Other Common Names: Ofram (Ghana), Frake (Ivory Coast), Afara (Nigeria), Akom (Cameroon), Limba (Zaire, Angola). "Korina" a trade name in the United States.
Distribution: Widely distributed from Sierra Leone to Angola and Zaire; occurs in rain and savanna forests. A favored plantation species in West Africa.
The Tree: Reaches a height of 150 ft; boles straight and clear to 90 ft; trunk diameters 4 to 8 ft above buttresses. Brittleheart present in some logs.
General Characteristics: Heartwood yellow brown, sometimes with nearly black markings producing an attractive figure; sapwood not distinct from heartwood. Texture moderately coarse; grain straight to irregular or interlocked; slightly lustrous; mild odor. Dark colored figured wood is marketed separately as Dark Afara or Dark Limba. Splinters may cause skin inflammation.
Weight: Basic specific gravity (ovendry weight/green volume) 0.45; air-dry density 34 pcf.
Mechanical Properties: (2-cm standard)
Moisture content Bending strength Modulus of elasticity Maximum crushing strength
(%) (Psi) (1,000 psi) (Psi)
12%(9) 12,100 1,530 5,490
12%(29) 13,200 1,430 6,900
Amsler toughness 127 in.-lb at 12% moisture content (2-cm specimen).
Drying and Shrinkage: Seasons rapidly with little or no checking and warp. Kiln schedule T10-D5S is suggested for 4/4 stock and T8-D4S for 8/4. Shrinkage green to ovendry: radial 4.5%; tangential 6.2%; volumetric 10.8%. Movement in service is rated as small.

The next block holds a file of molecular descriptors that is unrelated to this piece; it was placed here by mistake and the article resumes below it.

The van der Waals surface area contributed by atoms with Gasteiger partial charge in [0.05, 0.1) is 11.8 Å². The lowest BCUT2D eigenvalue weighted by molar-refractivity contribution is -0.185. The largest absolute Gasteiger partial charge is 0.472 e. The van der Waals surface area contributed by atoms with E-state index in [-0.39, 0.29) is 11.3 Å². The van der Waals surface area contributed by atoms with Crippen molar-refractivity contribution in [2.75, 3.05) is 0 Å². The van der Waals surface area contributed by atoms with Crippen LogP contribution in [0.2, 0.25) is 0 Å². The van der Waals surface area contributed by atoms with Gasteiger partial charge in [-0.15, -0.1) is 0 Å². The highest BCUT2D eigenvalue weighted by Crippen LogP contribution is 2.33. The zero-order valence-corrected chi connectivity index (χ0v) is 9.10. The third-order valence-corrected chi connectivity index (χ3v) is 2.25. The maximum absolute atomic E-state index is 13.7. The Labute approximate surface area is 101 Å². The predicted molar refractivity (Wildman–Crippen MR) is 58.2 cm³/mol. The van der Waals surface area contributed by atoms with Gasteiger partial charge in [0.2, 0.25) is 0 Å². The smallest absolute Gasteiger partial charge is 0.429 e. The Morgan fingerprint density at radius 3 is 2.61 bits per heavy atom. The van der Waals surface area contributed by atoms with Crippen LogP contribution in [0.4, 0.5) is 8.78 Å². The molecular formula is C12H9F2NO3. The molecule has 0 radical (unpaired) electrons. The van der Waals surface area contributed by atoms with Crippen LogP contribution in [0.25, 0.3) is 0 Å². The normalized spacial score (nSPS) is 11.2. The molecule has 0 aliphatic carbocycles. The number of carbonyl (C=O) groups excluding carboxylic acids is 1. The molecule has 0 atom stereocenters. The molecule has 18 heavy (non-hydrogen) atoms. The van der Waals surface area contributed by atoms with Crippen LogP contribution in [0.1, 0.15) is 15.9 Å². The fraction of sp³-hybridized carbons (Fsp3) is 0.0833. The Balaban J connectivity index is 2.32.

Working Properties: Saws easily, works well with hand and machine tools, good veneering properties, good gluing and nailing characteristics, takes a good finish.
Durability: Heartwood is nondurable, not resistant to termites, liable to severe ambrosia beetle and powder-post beetle attack.
Preservation: Heartwood extremely resistant to preservative treatments; sapwood moderately so.
Uses: Plywood, furniture, interior joinery, sliced for decorative veneers.
Additional Reading: (3), (9), (29)
3. Bolza, E., and W. G. Keating. 1972. African timbers-the properties, uses, and characteristics of 700 species. CSIRO. Div. of Build. Res., Melbourne, Australia.
9. Farmer, R. H. 1972. Handbook of hardwoods. H. M. Stationery Office. London.
29.France: Bois For. Trop. 1974. Limba-Frake (Terminalia superba). Bois For.Trop. 158:33-49.
From: Chudnoff, Martin. 1984. Tropical Timbers of the World. USDA Forest Service. Ag. Handbook No. 607.